Counseling for loss of job, wealth may yield silver lining
Life was rolling right along with a good job, possibilities for advancement, a nice house, spiffy car, a new boat and a growing investment portfolio. Then BAM! Everything vaporized. No more job. No more advancement. The investment portfolio or retirement plan became less than half of what it was. Not much is left except for that suddenly not-so-nice mortgage and not-so-spiffy car and boat loans.
For many Michiganders, the above scenario rings all too true, especially within the past four months when the markets came crashing down (then went up again, then down and up and down).
Strange things start to happen to those caught in the vice of economic recession. Appetite disappears. Sleep is fitful, if not impossible. Concentration during phone conversations or meetings is spotty at best. An overwhelming feeling of restlessness takes over. Headaches, sweating and nausea replace feelings of good health. Overnight, the family breadwinner is relegated to an incompetent emotional cripple. Also caught in the vice are those who thought retirement was a year or two away. Suddenly they are faced with another decade or more of work.
Dr. Charles Bethea, PhD., is on the front lines working with clients here in Traverse City who are experiencing career collapse and loss of wealth. What started as a trickle of clients last summer has become a torrent, said Bethea. It doesn't seem like it should be that big of a deal – it's just jobs and money, right? So why are some people exhibiting symptoms similar to survivors of cataclysmic natural disaster or war?
The answer is anxiety. According to Bethea, what starts out as worry slips into fear, which escalates into full-blown anxiety. Once a patient is at anxiety level, physical and mental capacity becomes severely impaired. According to the National Institute of Mental Health, fear is a feeling of unease caused by the presence or nearness of danger, evil, pain, etc. Anxiety is a state of being uneasy, apprehensive, or uncertain about what may happen. It is uncontrolled concern about a realistic or fantasized threatening event or situation. Bethea says that anxiety is catastrophising in our own minds, exaggerating the threat. In some cases he likens the symptoms to "battle fatigue."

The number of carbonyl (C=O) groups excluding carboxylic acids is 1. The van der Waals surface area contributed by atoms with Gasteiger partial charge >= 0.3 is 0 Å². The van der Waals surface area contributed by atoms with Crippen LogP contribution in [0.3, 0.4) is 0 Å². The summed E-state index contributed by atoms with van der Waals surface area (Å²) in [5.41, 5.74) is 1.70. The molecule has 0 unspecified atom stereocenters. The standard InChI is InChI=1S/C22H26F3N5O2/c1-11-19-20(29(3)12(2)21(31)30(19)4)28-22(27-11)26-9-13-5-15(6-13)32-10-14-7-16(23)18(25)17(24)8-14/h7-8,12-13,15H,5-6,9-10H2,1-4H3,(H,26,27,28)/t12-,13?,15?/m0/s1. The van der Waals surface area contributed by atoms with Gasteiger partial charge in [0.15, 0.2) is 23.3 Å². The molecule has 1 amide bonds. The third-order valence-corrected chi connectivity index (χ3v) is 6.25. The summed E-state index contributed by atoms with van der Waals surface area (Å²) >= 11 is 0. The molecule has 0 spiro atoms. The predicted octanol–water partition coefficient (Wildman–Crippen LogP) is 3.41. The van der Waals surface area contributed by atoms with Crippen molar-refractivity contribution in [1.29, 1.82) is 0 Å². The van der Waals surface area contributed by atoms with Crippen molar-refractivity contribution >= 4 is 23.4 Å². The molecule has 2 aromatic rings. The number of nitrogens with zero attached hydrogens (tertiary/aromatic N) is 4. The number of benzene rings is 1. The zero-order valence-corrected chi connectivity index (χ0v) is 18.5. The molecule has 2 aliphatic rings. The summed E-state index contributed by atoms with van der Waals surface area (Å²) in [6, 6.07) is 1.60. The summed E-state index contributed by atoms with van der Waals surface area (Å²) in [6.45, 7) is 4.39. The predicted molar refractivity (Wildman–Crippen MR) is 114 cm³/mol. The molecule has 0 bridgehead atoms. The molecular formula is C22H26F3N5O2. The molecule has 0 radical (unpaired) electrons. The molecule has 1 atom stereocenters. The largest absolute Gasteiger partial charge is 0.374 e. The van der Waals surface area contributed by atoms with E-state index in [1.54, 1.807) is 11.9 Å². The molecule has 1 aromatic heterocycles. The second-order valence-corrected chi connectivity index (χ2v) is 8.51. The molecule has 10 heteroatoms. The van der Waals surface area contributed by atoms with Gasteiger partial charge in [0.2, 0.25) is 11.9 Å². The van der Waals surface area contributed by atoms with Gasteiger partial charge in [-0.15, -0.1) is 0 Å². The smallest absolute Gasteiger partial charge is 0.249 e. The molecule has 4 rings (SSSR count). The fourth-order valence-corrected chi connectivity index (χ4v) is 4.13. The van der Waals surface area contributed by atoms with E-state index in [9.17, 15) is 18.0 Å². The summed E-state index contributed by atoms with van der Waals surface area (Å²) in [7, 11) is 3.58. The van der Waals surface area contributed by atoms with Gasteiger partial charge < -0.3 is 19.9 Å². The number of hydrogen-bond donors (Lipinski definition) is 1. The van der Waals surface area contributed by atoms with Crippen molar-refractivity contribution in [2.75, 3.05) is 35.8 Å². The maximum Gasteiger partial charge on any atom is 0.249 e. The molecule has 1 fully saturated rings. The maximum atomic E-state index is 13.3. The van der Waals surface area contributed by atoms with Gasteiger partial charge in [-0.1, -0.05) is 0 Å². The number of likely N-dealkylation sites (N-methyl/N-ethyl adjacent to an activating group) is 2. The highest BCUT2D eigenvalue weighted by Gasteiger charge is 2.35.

Bethea's first clinical goal is to bring clients down a few notches from high anxiety to fear.
"I listen and observe, first where they are at in terms of anxiety. Then I work on putting all of that turmoil into words," Bethea said. "Then we work together to develop an action plan because action changes moods. Once specific objectives are established, then hope begins to return."
A two-pronged approach seems to work best for Bethea, who has a long, distinguished history in the Traverse City mental health community. While working on a game plan for employment, he also gets his patients thinking about their spiritual and emotional health.
"There are four cornerstones to happiness. These include having a vibrant spirituality, participating in a reciprocal primary relationship, like that of a husband, wife or significant other, nurturing an interactive friendship with two or more close friends, and employment or a primary activity with a mission involved," Bethea said.